1. Funding issues
            2. Counterparty default risk
            3. Accrued interest differentials on default
            4. Bond trading above par
          2. Technical determinant
            1. Synthetic CDO issuance
        4. Factors that make the basis either positive or negative
          1. Fundamental determinant
            1. Coupon specificities
          2. Technical determinant
            1. Relative liquidity in segmented markets
      9. Summary: Credit Default Swaps Compared with Bonds
        1. CDS bond basis
        2. Single-name trading strategies
    9. 4. Credit derivatives documentation and regulations
      1. Documentation
      2. Infrastructure and ISDA’s Role
        1. Credit default swap documentation
        2. ISDA documentation for credit default swaps
        3. Market practice
      3. Restructuring: The 2003 Definitions
        1. The question of restructuring
        2. The 2003 definitions offer four choices relating to restructuring
          1. Modified restructuring
          2. Modified-modified restructuring (Mod Mod R)
          3. No restructuring (No R)
        3. Main changes
          1. Test for identifying the successor to a reference entity
          2. Amendments to credit events, including bankruptcy and repudiation/moratorium
          3. Procedures for non-deliverable bonds and loans
          4. Guarantees
          5. Novation provision
      4. Other Considerations
        1. Accounting
        2. Taxation
        3. Regulation
          1. Risk management
        4. Summary
      5. Bank Regulation of Credit Derivatives
        1. Treatment of unfunded credit derivatives in the Banking Book
        2. ‘Funded’ credit derivative structures
        3. ‘Basket’ structures
        4. Asset mismatches
        5. Maturity mismatches
    10. 5. Tranched indices
      1. Credit Default Swap Indices
        1. Standardized payment and maturity dates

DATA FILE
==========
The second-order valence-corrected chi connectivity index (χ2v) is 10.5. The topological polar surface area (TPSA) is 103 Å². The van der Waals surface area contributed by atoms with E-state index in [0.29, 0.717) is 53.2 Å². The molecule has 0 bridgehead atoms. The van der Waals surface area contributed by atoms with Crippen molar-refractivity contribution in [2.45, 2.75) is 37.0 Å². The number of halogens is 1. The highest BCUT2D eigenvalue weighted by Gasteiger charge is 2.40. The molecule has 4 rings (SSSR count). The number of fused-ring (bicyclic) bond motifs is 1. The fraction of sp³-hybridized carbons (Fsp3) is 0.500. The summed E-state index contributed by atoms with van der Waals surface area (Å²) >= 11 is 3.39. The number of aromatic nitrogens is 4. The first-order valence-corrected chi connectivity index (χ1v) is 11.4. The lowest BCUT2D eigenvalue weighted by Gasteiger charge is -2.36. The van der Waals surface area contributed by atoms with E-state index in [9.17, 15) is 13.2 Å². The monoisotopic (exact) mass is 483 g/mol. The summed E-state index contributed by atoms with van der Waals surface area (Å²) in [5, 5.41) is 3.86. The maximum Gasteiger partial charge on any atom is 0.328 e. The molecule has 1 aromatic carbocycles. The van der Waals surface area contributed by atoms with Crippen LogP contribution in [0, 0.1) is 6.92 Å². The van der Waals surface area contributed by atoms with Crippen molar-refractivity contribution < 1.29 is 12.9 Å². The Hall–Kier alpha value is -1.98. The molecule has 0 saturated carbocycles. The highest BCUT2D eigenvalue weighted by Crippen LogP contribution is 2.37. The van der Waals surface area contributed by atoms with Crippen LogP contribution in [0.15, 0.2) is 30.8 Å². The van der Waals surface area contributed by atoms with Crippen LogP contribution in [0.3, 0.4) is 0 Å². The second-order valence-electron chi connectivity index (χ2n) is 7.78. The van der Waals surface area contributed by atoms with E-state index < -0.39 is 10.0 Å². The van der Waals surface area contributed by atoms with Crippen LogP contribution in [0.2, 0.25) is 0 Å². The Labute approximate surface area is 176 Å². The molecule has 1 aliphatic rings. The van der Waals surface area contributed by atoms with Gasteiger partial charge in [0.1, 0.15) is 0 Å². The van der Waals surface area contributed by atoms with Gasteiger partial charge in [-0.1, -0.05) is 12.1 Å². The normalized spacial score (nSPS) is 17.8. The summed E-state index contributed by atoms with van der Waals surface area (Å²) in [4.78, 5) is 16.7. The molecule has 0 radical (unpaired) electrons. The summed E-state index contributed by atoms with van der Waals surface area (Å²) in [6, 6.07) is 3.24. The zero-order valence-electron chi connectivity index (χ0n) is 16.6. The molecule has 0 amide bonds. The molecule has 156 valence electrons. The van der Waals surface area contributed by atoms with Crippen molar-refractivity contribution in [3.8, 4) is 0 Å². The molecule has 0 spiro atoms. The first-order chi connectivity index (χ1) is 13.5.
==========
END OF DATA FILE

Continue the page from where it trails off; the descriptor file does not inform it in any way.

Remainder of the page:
1. Deal spread
          2. Payment of accrued premiums
          3. Restructuring definition
        2. Background to credit default swap indices
          1. Launching new indices
          2. Standardized index trades
          3. Index maturities
          4. Examples
          5. Indices and their trading dynamics
          6. Theoretical price versus market price
          7. Single name versus indices basis
          8. Early indices
          9. New indices
      2. Determining the Upfront Payment
      3. Impact of Defaults on Index Cashflows
      4. Tranches of Standard Default Swap Indices
        1. The basic mechanics
        2. How are the standardized tranches determined?
      5. Characteristics of Benchmark Tranches
        1. Attachment and detachment points
        2. Market quoting convention
        3. Tranche ‘delta’
        4. Rolling over indices
        5. Standardized maturity dates
        6. Payment of accrued premiums
        7. Restructuring definitions
        8. Hybrid settlement in case of default
      6. Investment Strategies with Credit Derivative Indices
        1. Credit derivative indices: A simple application
        2. Trading example: Premium payments
        3. Trading example: Credit event
      7. Investors
    11. 6. What is correlation?
      1. What do We Mean by Correlation?
      2. Correlation in Structured Credit Markets
        1. Default correlation not spread correlation
        2. Aggregate correlation – if you can call it that
      3. Observing Default Correlation
        1. Hidden meaning of default correlation in credit markets
      4. Valuation in Structured Credit Markets
      5. Getting to a Portfolio Loss Distribution
      6. Copula Functions
      7. Correlation as a Relative Value Metric (Base Correlation)
      8. Base Correlation
      9. Practical use of Correlation
        1. Why we care about correlation
      10. Analysing a Portfolio of Credit Risk
      11. Modelling Correlated Defaults
        1. Modelling default time of individual credits
        2. What is a copula?
      12. Simulating Correlated Defaults with a Copula
        1. Valuing tranched transactions
        2. Valuing a loss tranche
        3. Calculating a breakeven spread
      13. What is Correlation Missing?
      14. A Summary of CDO Pricing
      15. Correlation Trading Rules of Thumb
        1. The subordinate v. senior divide
      16. Copula Drawbacks
    12. 7. First-to-default (FTD) baskets
      1. Basket Default Swap Mechanics
        1. Selling FTD protection: Looks like a default swap, feels like CDO equity
        2. Basket default swaps are correlation products
      2. Investor Motivation
      3. Mergers and FTD Baskets
        1. Replacement language in FTD baskets
        2. Replacement language: Operationally puzzling
        3. The merger effect: What is it worth?
      4. Second-Through-Fifth Default Baskets
        1. Second-through-fifth default baskets: Investor motivation
      5. Funded Baskets
        1. Example: Ex-HiVol first-to-default basket
    13. 8. Cash CDOs
      1. CDO Terminology
      2. Assets, Tranches, Purposes and Credit Structures
        1. Assets
        2. Tranches
        3. Purposes
        4. Credit structures
      3. The À la Carte CDO Menu